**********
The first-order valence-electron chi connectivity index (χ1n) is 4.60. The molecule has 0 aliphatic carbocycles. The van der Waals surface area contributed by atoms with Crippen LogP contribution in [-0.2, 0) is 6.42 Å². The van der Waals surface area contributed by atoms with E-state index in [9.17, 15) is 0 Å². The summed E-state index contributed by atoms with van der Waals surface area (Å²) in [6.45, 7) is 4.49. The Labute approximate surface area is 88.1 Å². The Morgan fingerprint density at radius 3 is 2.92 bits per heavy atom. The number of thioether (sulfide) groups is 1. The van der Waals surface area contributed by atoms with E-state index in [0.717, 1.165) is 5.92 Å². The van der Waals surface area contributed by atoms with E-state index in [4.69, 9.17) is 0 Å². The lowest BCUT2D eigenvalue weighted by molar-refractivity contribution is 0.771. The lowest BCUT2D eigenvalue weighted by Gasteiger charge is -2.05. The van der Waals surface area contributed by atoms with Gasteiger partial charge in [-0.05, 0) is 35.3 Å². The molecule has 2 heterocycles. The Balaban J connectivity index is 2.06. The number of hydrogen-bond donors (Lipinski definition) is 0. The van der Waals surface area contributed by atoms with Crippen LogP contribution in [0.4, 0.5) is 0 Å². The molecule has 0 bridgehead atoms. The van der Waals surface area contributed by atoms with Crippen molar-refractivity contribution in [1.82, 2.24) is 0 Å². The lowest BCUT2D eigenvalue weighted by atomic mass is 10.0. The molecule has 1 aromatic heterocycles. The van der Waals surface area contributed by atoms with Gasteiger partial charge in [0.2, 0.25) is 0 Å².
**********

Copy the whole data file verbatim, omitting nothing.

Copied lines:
The first-order valence-electron chi connectivity index (χ1n) is 4.60. The molecule has 0 aliphatic carbocycles. The van der Waals surface area contributed by atoms with Crippen LogP contribution in [-0.2, 0) is 6.42 Å². The van der Waals surface area contributed by atoms with E-state index in [9.17, 15) is 0 Å². The summed E-state index contributed by atoms with van der Waals surface area (Å²) in [6.45, 7) is 4.49. The Labute approximate surface area is 88.1 Å². The Morgan fingerprint density at radius 3 is 2.92 bits per heavy atom. The number of thioether (sulfide) groups is 1. The van der Waals surface area contributed by atoms with E-state index in [0.717, 1.165) is 5.92 Å². The van der Waals surface area contributed by atoms with E-state index in [4.69, 9.17) is 0 Å². The lowest BCUT2D eigenvalue weighted by molar-refractivity contribution is 0.771. The lowest BCUT2D eigenvalue weighted by Gasteiger charge is -2.05. The van der Waals surface area contributed by atoms with Gasteiger partial charge in [-0.05, 0) is 35.3 Å². The molecule has 2 heterocycles. The Balaban J connectivity index is 2.06. The number of hydrogen-bond donors (Lipinski definition) is 0. The van der Waals surface area contributed by atoms with Crippen LogP contribution in [0.4, 0.5) is 0 Å². The molecule has 0 bridgehead atoms. The van der Waals surface area contributed by atoms with Crippen molar-refractivity contribution in [1.82, 2.24) is 0 Å². The lowest BCUT2D eigenvalue weighted by atomic mass is 10.0. The molecule has 1 aromatic heterocycles. The van der Waals surface area contributed by atoms with Gasteiger partial charge in [0.2, 0.25) is 0 Å².